Yosemite National Park
Yosemite National Park
We offer custom escorted tours tours to Yosemite National Park and all the other nearby attractions including Tioga Pass, Tuolumne Meadows, Glacier Point, the Sequoia Mariposa Grove, Mono Lake, Mammoth Lakes and Mammoth Mountain, and Sequoia and Kings Canyon National Parks. Please call us for tour details.
Experience the grandeur and incredible tranquility of the high Sierra Nevada Mountains in Yosemite National Park, one of the USA’s first wilderness parks. It is legendary for its spectacular granite cliffs, shimmering glacial streams, incredible waterfalls, and ancient giant sequoias. Yosemite’s 747,956 acres (3,026 km2) support more than 400 separate species of vertebrates, including fish, amphibians, reptiles, birds, and mammals, as well as laying claim to North America’s tallest waterfall, the 2,425-foot (739 m) Yosemite Falls, and to the granite El Capitan, one of the most popular rock climbing destinations in the world.
For tens of thousands of years, humans have changed, and have been changed by, this place we now call Yosemite. The Ahwahneechee lived here for generations, followed by the arrival of Europeans in the mid-1800s. The rugged terrain challenged many early travelers, with just a few—only 650 from the mid-1850s to mid-1860s—making the journey to Yosemite Valley by horseback or stagecoach. By 1907, construction of the Yosemite Valley Railroad from Merced to El Portal eased the journey, thereby, increasing visitation. Today, 3.5 million people enter the park’s gates to explore. We learn from the stories of those who walked Yosemite’s trails before us, allowing appreciation of their lasting footprints that led to conscious preservation.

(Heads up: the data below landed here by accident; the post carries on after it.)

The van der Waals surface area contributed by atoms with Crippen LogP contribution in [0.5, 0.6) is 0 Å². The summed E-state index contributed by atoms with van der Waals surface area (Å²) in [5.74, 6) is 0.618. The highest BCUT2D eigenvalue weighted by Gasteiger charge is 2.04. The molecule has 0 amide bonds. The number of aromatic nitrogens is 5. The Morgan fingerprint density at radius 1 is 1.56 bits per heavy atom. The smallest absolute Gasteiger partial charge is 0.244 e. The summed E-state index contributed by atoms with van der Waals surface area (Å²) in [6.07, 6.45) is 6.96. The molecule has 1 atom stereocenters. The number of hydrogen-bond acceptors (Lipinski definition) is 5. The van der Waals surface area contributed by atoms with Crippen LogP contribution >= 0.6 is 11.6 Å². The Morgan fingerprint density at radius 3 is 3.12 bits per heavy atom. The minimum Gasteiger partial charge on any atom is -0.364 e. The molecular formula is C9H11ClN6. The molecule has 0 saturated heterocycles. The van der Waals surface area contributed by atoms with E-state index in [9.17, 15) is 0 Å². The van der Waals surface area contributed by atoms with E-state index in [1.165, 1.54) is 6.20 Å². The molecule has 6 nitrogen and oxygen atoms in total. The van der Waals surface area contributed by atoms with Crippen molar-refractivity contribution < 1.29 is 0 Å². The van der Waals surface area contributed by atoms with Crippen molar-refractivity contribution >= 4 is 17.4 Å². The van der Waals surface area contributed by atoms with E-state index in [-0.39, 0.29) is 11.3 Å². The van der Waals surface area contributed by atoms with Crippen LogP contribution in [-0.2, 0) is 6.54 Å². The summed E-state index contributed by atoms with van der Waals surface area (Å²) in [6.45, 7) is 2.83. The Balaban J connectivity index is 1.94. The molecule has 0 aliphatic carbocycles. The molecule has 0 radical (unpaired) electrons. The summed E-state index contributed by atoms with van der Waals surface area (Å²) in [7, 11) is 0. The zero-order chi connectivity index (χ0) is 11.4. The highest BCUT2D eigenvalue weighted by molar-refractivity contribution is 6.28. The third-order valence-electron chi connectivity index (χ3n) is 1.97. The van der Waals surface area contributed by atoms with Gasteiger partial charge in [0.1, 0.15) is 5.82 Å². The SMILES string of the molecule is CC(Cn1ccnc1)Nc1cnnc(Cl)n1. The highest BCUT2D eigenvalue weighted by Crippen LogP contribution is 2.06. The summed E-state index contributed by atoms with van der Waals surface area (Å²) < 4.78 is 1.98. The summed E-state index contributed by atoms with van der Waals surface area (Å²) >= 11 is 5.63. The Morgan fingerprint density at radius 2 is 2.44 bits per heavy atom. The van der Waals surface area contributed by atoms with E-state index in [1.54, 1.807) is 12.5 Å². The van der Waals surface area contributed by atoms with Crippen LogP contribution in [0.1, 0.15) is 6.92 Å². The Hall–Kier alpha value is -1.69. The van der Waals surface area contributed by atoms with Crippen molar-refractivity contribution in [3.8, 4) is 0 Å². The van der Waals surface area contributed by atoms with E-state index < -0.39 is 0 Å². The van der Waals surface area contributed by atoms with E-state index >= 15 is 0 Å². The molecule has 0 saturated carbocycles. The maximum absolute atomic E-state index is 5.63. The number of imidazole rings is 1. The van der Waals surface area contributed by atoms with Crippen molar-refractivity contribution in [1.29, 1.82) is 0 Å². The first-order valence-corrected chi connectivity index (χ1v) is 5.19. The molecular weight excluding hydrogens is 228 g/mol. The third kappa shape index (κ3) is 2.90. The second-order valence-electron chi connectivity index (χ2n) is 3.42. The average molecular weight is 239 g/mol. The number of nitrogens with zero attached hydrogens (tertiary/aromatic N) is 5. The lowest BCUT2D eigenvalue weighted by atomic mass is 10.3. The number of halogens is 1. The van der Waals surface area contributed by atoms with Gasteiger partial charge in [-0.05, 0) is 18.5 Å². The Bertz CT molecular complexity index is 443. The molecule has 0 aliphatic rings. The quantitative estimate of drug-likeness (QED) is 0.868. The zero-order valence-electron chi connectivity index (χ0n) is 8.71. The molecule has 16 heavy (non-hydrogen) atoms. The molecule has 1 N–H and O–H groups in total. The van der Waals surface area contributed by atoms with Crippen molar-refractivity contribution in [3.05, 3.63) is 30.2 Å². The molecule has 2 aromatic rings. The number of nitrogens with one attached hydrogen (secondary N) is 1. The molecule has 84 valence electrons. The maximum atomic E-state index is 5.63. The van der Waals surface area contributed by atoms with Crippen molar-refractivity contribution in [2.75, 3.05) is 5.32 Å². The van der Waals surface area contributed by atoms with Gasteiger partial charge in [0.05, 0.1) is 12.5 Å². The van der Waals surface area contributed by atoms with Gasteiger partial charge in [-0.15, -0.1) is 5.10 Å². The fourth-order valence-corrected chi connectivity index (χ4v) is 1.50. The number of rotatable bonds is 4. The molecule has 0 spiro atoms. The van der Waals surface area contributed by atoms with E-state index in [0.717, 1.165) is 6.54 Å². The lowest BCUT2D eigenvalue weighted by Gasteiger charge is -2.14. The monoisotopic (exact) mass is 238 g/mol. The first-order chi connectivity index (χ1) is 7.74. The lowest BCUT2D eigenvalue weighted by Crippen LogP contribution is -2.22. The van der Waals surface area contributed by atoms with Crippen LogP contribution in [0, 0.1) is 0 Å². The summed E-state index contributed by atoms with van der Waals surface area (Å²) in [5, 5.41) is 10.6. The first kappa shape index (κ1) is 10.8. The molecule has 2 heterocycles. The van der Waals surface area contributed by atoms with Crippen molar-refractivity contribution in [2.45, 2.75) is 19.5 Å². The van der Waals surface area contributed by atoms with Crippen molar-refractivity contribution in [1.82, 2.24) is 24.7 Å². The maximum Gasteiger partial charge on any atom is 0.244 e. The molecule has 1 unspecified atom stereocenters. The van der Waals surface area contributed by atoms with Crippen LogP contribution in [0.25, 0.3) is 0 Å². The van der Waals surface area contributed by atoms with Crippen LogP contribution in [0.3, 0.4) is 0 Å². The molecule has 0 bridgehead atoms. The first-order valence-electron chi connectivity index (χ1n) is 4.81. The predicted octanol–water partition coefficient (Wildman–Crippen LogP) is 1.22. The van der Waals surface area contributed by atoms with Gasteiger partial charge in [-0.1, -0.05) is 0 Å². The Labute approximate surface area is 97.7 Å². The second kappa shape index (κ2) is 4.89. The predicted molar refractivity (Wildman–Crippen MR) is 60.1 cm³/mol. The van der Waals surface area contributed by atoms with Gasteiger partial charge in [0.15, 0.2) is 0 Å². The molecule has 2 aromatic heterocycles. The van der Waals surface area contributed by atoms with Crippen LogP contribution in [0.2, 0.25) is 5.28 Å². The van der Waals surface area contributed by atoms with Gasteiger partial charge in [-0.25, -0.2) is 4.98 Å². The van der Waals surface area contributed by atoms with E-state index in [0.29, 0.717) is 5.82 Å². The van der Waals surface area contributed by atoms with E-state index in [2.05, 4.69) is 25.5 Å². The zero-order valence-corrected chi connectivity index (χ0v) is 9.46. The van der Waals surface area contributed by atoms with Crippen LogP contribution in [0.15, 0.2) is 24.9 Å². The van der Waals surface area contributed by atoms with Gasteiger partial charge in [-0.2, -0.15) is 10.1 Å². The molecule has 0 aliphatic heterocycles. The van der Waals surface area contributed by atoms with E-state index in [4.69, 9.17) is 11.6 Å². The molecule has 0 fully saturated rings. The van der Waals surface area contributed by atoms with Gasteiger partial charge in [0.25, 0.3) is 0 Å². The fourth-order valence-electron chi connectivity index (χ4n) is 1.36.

Seven present-day tribes descend from the people who first called this area home. As Europeans arrived in the mid-1800s, violent disruption ensued that displaced the native populations. Early white settlers arrived and hosted writers, artists, and photographers who spread the fame of "the Incomparable Valley" throughout the world.
Up to 4 million visitors per year enjoy some of Yosemite National Park's more notable features, including Yosemite Falls and Half Dome. The much-photographed Yosemite Falls is fed mostly by snow melt. Peak flow usually happens in late May, but by August, Yosemite Falls is often dry. It begins flowing again a few months later, after winter snows arrive.
Rising nearly 5,000 feet above Yosemite Valley and 8,800 feet above sea level, Half Dome is a Yosemite icon and a great challenge to many hikers. Despite an 1865 report declaring that it was "perfectly inaccessible, being probably the only one of the prominent points about the Yosemite which never has been, and never will be, trodden by human foot," George Anderson reached the summit in 1875, in the process becoming the predecessor to today's cable route. Today, thousands of people reach the summit. For most, it is an exciting, arduous hike; for a few, it becomes more of an adventure than they wanted. Indeed, park rangers assist hundreds of people on the Half Dome trail every summer.